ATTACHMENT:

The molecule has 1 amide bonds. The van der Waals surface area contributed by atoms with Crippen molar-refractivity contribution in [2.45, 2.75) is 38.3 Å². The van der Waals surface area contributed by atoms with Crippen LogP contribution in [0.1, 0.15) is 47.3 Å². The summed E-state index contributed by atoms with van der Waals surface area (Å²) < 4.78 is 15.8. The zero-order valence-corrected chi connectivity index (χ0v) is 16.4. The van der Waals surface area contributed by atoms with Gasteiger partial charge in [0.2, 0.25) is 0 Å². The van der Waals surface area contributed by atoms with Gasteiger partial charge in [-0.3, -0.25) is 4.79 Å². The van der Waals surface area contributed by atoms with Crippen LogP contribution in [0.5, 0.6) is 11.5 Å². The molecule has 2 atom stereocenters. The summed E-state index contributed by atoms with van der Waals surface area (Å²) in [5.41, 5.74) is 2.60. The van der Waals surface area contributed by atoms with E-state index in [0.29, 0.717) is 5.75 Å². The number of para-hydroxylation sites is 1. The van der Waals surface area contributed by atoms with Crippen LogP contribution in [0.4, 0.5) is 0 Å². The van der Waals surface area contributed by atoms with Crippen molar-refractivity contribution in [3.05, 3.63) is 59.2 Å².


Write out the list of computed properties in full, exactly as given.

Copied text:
The molecule has 1 amide bonds. The van der Waals surface area contributed by atoms with Crippen molar-refractivity contribution in [2.45, 2.75) is 38.3 Å². The van der Waals surface area contributed by atoms with Crippen LogP contribution in [0.1, 0.15) is 47.3 Å². The summed E-state index contributed by atoms with van der Waals surface area (Å²) < 4.78 is 15.8. The zero-order valence-corrected chi connectivity index (χ0v) is 16.4. The van der Waals surface area contributed by atoms with Gasteiger partial charge in [0.2, 0.25) is 0 Å². The van der Waals surface area contributed by atoms with Gasteiger partial charge in [-0.3, -0.25) is 4.79 Å². The van der Waals surface area contributed by atoms with Crippen LogP contribution in [0.5, 0.6) is 11.5 Å². The molecule has 2 atom stereocenters. The summed E-state index contributed by atoms with van der Waals surface area (Å²) in [5.41, 5.74) is 2.60. The van der Waals surface area contributed by atoms with E-state index in [0.29, 0.717) is 5.75 Å². The number of para-hydroxylation sites is 1. The van der Waals surface area contributed by atoms with Crippen LogP contribution in [0.4, 0.5) is 0 Å². The van der Waals surface area contributed by atoms with Crippen molar-refractivity contribution in [3.05, 3.63) is 59.2 Å².